In this experiment, the system employed consisted of a pump and a multi-pass UV Exposure Station, having an exposure chamber with a thickness of 1.0 mm and a total surface area of 0.312 square meters. The exposure chamber was irradiated from above and below by ultraviolet A light sources providing radiation having the bulk of its spectral components in the 3200 to 4000 Angstrom range, with peak intensities at about 3600 to 3700 Angstroms. The level of radiation incident to the surfaces of the exposure chamber was measured at about 28.8 J/cm.sup.2 /hr.
A psoralen level in the blood to be treated of 100 nonograms ml was achieved by oral administration of psoralen to the patient two (2) hours prior to the taking of the blood for this test. Subsequent to taking, the blood sample was dosed with 20 units of heparin sulfate per ml of blood, in order to prevent coagulation of the blood sample in the apparatus.
The white cell count of the blood sample, prior to commencement of the test, was 500,000/mm.sup.3 which level compares very unfavorably with a normal count of 5,000 cells/mm.sup.3. Examination of the cells revealed that virtually all the cells in the sample were malignant T-lymphocytes.
In operation, blood was drawn from the blood bag at a rate of 40 cc/min., passed through the irradiation chamber and then returned to the blood bag. A sample was taken from the return line prior to the commencement of UV irradiation and at one hour intervals thereafter, the last sample being taken 3 hours after commencement of irradiation. The samples were maintained in cultures from which aliquots were drawn for evaluation on the third, fourth, fifth, and sixth days after irradiation.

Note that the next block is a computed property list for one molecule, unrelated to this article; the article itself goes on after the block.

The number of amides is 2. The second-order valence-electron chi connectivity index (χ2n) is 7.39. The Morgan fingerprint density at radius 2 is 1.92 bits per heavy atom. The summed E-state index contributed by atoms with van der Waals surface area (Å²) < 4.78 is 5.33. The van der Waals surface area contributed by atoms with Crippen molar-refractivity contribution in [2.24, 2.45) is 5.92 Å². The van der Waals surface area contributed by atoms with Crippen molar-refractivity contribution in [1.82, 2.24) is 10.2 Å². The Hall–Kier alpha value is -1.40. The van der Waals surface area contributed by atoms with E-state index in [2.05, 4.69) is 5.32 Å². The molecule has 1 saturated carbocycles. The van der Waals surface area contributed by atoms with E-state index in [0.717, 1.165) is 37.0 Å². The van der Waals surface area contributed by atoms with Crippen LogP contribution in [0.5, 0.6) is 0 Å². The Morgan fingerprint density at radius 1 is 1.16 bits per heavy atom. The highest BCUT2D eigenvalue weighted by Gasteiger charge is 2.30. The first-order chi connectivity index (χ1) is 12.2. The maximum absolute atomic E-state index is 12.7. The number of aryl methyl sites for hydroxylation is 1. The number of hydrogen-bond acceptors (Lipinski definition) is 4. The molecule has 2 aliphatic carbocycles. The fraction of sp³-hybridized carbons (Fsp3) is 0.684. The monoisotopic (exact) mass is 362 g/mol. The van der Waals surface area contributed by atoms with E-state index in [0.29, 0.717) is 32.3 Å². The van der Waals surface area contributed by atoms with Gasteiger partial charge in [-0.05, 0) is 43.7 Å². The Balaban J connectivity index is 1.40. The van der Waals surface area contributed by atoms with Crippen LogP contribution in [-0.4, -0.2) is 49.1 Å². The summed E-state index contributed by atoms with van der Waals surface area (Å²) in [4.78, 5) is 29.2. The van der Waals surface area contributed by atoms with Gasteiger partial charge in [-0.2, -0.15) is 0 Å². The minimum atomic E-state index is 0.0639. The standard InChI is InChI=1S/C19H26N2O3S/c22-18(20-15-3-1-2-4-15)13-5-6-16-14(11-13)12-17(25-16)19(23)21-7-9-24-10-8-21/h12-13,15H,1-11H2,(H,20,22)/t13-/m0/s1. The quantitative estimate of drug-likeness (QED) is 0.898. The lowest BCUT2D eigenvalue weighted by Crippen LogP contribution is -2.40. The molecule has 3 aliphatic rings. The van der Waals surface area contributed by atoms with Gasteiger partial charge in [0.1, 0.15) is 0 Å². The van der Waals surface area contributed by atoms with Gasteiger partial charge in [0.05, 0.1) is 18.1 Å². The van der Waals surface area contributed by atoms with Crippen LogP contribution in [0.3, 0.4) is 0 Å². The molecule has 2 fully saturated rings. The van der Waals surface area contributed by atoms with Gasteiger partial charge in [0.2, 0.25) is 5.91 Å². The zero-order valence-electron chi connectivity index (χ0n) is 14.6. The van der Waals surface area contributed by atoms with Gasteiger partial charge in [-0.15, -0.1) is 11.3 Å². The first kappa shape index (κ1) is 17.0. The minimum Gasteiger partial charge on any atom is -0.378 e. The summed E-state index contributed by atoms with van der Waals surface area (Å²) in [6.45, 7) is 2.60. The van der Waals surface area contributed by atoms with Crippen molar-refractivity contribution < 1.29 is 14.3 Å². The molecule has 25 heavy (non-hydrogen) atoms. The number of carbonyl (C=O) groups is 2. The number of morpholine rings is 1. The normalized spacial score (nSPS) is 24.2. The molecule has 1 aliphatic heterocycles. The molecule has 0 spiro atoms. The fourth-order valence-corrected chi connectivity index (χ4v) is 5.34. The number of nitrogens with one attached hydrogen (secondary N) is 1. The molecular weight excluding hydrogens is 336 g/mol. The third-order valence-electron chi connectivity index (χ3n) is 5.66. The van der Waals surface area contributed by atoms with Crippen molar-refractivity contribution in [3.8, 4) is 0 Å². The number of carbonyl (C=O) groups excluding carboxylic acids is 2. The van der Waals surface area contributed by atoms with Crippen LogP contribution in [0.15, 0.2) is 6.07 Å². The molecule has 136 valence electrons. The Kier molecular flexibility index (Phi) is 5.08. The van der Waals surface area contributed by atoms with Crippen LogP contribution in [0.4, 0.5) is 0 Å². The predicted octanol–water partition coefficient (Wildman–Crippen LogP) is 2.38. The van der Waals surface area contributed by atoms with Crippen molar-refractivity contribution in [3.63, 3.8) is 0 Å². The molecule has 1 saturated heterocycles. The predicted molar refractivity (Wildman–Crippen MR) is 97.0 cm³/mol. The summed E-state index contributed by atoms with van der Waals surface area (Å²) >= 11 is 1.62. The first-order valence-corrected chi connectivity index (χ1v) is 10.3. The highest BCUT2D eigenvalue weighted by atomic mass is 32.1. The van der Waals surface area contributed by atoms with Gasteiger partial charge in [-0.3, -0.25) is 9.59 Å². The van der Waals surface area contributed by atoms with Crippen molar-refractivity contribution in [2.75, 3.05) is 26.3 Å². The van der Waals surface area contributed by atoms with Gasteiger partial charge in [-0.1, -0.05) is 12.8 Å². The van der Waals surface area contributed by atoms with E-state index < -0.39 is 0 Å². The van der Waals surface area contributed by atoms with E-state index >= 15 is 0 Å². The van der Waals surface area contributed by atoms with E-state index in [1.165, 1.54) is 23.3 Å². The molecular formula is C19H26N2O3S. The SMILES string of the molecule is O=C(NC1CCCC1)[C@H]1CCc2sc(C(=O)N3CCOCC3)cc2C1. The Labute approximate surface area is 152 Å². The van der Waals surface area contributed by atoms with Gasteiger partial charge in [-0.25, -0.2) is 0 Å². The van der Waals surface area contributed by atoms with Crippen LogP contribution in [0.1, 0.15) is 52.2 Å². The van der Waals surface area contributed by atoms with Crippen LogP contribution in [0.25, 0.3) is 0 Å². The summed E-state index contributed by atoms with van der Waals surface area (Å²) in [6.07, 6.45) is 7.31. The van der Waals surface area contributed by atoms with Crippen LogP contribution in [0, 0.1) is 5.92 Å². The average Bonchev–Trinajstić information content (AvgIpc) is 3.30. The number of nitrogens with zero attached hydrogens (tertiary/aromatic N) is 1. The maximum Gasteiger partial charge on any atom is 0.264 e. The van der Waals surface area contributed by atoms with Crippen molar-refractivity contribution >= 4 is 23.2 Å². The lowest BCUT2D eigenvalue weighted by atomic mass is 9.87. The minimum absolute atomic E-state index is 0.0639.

Each aliquot drawn from the three irradiated blood samples was tested for total nucleated blood cells and the number of those cells remaining viable. The number of viable nucleated cells remaining in a sample was determined by treating it with trypan blue which is absorbed by dead nucleated cells and rejected by viable cells.
The date presented in the Table is organized as follows:
Column I--interval after irradiation until evaluation of cell count of the sample (in days).
Column II--nucleated cell count of sample at time of evaluation (
Column III--total nucleated cell count (viable+dead)/nucleated cell count at time zero (percent).
Column IV--viable nucleated cell count/total nucleated cell count at time zero (percent).
______________________________________TREATMENT OF 500 cc BLOOD SYSTEM I II III IV______________________________________Control 6 94 94 86(Not-Irradiated)Sample 0 71 100 95Taken After 3 33 46 351 Hour of 4 35 49 28UVA 5 21 29 14Exposure 6 27 37 13Sample 0 125 100 100Taken After 3 83 66 482 Hours 4 47 37 21of UVA 5 41 32 13Exposure 6 13 10 2Sample 0 137 100 97Taken After 3 70 51 293 Hours 4 43 31 12of UVA 5 12 16 2Exposure 6 9 7 1______________________________________
From the above Table, it is apparent that the invention has produced a rapid destruction of the excess lymphocyte population in the treated blood, without observable clinically adverse effects on other blood constituents. By way of analysis, within six days after treatment according to the subject method the population of viable lymphocyte cells in each blood sample was appreciably reduced. More particularly, within six days after exposure in the described apparatus for periods of 1, 2 and 3 hours, the percentages of viable lymphocytes remaining in the treated blood were respectively reduced to 13, 2 and 1 percent of their original values. By way of comparison, a control sample which was not exposed to UVA had 86 percent of its lymphocyte population viable after the same amount of time.
While the present invention has been particularly described in terms of specific embodiments thereof, it will be understood in view of the present disclosure that numerous variations upon the invention are now enabled to those skilled in the art, which variations yet reside within the scope of the present invention. Accordingly, the invention is to be broadly construed, and limited only by the scope and spirit of the claims now appended hereto.